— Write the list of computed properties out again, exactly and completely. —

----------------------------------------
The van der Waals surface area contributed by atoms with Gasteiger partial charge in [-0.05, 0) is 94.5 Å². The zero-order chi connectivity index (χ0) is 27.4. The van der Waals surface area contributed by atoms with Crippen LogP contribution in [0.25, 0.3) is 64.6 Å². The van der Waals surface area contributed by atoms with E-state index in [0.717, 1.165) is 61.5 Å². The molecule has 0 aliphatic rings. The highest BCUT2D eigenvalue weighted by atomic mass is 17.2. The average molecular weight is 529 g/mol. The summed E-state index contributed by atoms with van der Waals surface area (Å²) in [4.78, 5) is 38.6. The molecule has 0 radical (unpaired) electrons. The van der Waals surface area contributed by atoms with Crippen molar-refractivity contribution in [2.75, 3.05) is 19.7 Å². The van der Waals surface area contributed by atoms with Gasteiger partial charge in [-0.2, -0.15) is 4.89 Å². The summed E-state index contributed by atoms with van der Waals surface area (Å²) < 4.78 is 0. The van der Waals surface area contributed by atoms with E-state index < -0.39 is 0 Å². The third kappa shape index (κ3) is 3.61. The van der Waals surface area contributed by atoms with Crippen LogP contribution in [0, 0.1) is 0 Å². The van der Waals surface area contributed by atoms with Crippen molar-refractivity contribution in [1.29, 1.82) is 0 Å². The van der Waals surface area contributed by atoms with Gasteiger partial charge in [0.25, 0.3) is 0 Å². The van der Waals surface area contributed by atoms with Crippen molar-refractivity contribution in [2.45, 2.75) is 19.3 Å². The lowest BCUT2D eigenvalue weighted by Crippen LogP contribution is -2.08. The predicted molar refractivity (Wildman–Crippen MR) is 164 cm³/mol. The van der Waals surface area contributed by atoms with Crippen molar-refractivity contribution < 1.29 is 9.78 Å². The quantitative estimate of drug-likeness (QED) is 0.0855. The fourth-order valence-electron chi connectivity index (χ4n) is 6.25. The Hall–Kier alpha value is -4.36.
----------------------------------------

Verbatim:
The van der Waals surface area contributed by atoms with Gasteiger partial charge in [-0.05, 0) is 94.5 Å². The zero-order chi connectivity index (χ0) is 27.4. The van der Waals surface area contributed by atoms with Crippen LogP contribution in [0.25, 0.3) is 64.6 Å². The van der Waals surface area contributed by atoms with E-state index in [0.717, 1.165) is 61.5 Å². The molecule has 0 aliphatic rings. The highest BCUT2D eigenvalue weighted by atomic mass is 17.2. The average molecular weight is 529 g/mol. The summed E-state index contributed by atoms with van der Waals surface area (Å²) in [4.78, 5) is 38.6. The molecule has 0 radical (unpaired) electrons. The van der Waals surface area contributed by atoms with Crippen molar-refractivity contribution in [2.75, 3.05) is 19.7 Å². The van der Waals surface area contributed by atoms with Gasteiger partial charge in [-0.2, -0.15) is 4.89 Å². The summed E-state index contributed by atoms with van der Waals surface area (Å²) < 4.78 is 0. The van der Waals surface area contributed by atoms with E-state index < -0.39 is 0 Å². The third kappa shape index (κ3) is 3.61. The van der Waals surface area contributed by atoms with Crippen LogP contribution in [0, 0.1) is 0 Å². The van der Waals surface area contributed by atoms with Crippen molar-refractivity contribution in [1.29, 1.82) is 0 Å². The van der Waals surface area contributed by atoms with Gasteiger partial charge in [0.25, 0.3) is 0 Å². The van der Waals surface area contributed by atoms with Crippen molar-refractivity contribution in [2.45, 2.75) is 19.3 Å². The lowest BCUT2D eigenvalue weighted by Crippen LogP contribution is -2.08. The predicted molar refractivity (Wildman–Crippen MR) is 164 cm³/mol. The van der Waals surface area contributed by atoms with Crippen molar-refractivity contribution < 1.29 is 9.78 Å². The quantitative estimate of drug-likeness (QED) is 0.0855. The fourth-order valence-electron chi connectivity index (χ4n) is 6.25. The Hall–Kier alpha value is -4.36.